Residents’ cries for park falling on deaf ears

Stephen de Jongh and Keagan Amos from Westridge said they need a park in the area.

Westridge residents say they need a park in Stable Crescent because there’s nowhere nearby for children to play.

Stephen de Jongh, 64, from Westridge said there was a great need for a park as children had to walk a fair distance to Westridge gardens, which is the nearest play facility .

“All we are asking is for a simple park, that’s all,” he said.

Standing on the empty field, Mr De Jongh said: “Look here, there is no place for our children to play. We have asked for a park during public meetings, but no one listens to us. The children have nothing to do during school holidays, so what they do is they roam around the streets. That is how they engage in wrongful activities,” he said.

Mr De Jongh said there were many benefits to having a play park in the area, among them physical, and social development.

“I picture our children engaging in games and activities in the park. As residents we will keep a close eye on them because we do have a criminal element in the area,” he said.

Keagan Amos, from Westridge, agreed with Mr De Jongh, adding that when residents had requested a park years ago, they installed a basketball court instead.

“There is an empty court on this field, but the equipment such as the poles and lights were stolen. So now, there is nothing. We are not saying we don’t appreciate the court, it’s just that there is nothing to accommodate the younger children.

“I hope this request will be taken into consideration,” he said.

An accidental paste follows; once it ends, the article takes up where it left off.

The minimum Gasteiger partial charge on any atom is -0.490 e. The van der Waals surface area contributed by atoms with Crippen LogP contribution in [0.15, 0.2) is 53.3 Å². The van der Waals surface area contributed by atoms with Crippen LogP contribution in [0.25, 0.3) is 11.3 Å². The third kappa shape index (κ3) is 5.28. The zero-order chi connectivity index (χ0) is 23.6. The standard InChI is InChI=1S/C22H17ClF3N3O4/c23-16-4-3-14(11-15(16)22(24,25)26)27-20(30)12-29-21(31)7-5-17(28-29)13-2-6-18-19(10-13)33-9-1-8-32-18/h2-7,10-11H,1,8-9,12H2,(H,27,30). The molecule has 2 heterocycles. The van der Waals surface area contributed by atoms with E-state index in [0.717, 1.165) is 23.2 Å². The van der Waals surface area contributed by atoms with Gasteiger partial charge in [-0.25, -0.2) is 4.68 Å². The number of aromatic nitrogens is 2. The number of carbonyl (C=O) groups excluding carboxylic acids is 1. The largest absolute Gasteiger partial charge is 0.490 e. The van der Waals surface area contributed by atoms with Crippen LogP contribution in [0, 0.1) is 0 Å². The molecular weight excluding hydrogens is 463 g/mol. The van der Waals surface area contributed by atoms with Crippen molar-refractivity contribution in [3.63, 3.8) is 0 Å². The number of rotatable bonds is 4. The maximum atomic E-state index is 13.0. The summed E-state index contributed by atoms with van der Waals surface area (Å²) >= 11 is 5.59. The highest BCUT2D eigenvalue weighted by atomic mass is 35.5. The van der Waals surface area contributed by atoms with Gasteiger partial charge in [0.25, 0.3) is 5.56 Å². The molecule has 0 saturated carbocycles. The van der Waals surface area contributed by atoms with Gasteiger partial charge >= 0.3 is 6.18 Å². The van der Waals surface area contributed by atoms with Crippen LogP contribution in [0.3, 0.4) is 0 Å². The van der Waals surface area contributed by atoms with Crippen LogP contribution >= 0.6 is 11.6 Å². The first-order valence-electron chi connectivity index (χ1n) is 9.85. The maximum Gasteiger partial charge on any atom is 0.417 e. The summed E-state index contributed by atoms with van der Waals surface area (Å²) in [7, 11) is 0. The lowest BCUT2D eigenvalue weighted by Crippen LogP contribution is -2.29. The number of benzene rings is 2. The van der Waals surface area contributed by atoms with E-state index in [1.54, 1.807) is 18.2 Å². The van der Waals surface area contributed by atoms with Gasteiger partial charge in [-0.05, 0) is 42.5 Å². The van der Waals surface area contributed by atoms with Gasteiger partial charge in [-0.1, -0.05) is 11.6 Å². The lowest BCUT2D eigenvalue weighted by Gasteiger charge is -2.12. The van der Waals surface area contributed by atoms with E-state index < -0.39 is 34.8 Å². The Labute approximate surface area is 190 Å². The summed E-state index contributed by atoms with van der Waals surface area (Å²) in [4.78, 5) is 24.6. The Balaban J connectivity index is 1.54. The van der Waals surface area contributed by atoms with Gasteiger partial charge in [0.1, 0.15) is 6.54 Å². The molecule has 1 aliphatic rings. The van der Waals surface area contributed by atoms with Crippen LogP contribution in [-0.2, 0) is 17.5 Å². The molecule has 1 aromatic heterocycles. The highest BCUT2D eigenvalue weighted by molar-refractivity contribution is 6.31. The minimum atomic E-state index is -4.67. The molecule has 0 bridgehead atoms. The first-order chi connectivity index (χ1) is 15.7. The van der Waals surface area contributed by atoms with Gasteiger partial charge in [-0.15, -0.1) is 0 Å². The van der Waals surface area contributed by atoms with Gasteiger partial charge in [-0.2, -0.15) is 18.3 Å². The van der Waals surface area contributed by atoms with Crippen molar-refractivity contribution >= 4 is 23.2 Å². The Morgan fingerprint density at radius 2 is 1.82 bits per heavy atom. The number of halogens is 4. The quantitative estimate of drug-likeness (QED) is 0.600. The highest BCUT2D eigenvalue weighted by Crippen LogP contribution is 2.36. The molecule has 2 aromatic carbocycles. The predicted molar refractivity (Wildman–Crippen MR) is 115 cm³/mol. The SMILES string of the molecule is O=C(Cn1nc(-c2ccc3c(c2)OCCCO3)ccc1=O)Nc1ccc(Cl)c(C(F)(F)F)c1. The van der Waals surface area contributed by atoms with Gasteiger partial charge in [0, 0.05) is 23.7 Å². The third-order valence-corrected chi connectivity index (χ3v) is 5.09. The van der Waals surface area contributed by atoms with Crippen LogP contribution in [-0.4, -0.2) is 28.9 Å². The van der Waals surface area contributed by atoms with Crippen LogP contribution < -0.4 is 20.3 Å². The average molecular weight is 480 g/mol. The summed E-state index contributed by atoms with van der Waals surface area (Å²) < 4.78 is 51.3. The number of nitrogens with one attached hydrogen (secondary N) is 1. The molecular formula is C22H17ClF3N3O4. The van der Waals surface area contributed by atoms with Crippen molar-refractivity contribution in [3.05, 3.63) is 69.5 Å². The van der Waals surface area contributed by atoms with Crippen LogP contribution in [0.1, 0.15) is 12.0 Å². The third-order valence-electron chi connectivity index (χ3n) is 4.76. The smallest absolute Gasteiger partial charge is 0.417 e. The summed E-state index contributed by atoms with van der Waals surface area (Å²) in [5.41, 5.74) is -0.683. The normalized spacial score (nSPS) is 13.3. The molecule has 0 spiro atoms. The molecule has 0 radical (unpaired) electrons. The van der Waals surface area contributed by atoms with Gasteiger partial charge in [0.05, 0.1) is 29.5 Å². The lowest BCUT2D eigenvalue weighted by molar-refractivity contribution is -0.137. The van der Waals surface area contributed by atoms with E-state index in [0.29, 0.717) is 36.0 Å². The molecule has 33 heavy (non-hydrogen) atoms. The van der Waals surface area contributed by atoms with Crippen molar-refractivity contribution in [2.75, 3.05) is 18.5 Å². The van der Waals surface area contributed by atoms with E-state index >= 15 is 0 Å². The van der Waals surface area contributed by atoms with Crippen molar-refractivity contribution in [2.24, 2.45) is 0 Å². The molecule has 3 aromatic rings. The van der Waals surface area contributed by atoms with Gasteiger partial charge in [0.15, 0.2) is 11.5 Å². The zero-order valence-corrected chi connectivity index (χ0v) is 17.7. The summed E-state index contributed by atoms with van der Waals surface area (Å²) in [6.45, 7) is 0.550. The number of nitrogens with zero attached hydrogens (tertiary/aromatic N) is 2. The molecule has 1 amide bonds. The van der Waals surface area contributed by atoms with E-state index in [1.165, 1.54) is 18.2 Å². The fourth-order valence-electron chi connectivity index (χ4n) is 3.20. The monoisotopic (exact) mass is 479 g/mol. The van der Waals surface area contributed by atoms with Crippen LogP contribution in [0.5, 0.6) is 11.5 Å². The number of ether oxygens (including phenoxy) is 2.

Eddie Andrews, mayoral committee member for area south, said on February 23, he convened his councillor’s report-back meeting with Stable Crescent residents to introduce himself as the new ward councillor as the area had previously been part of another ward.

“At the meeting, the current financial year’s projects were tabled. The community did raise the issue of the park. They were informed that the ward has four sectors and each sector has a priority list for consideration,” he said.

Mr Andrews said the request for a park upgrade would be considered as part of the ward plan.

“The two open spaces nearest to Stable Crescent are adjacent to Park Avenue, which is one of the busiest roads in Westridge and has a high volume of traffic throughout the day which presents a safety concern. It is for this reason that the two open spaces only have sitting equipment installed at the moment.

“At the end of Stable Crescent is a greenbelt which is an open space adjacent to the Westridge dunes. This presents a high level of risk when one considers potential criminal activity,” he said.

However, said Mr Andrews, the installation of a park at the dune side was possible if funding became available, but it would need to be fenced, which is very expensive.

He added that such a venture would also need to involve extensive public engagement to ensure that the community took ownership of any park development to minimise the risk of criminality and vandalism.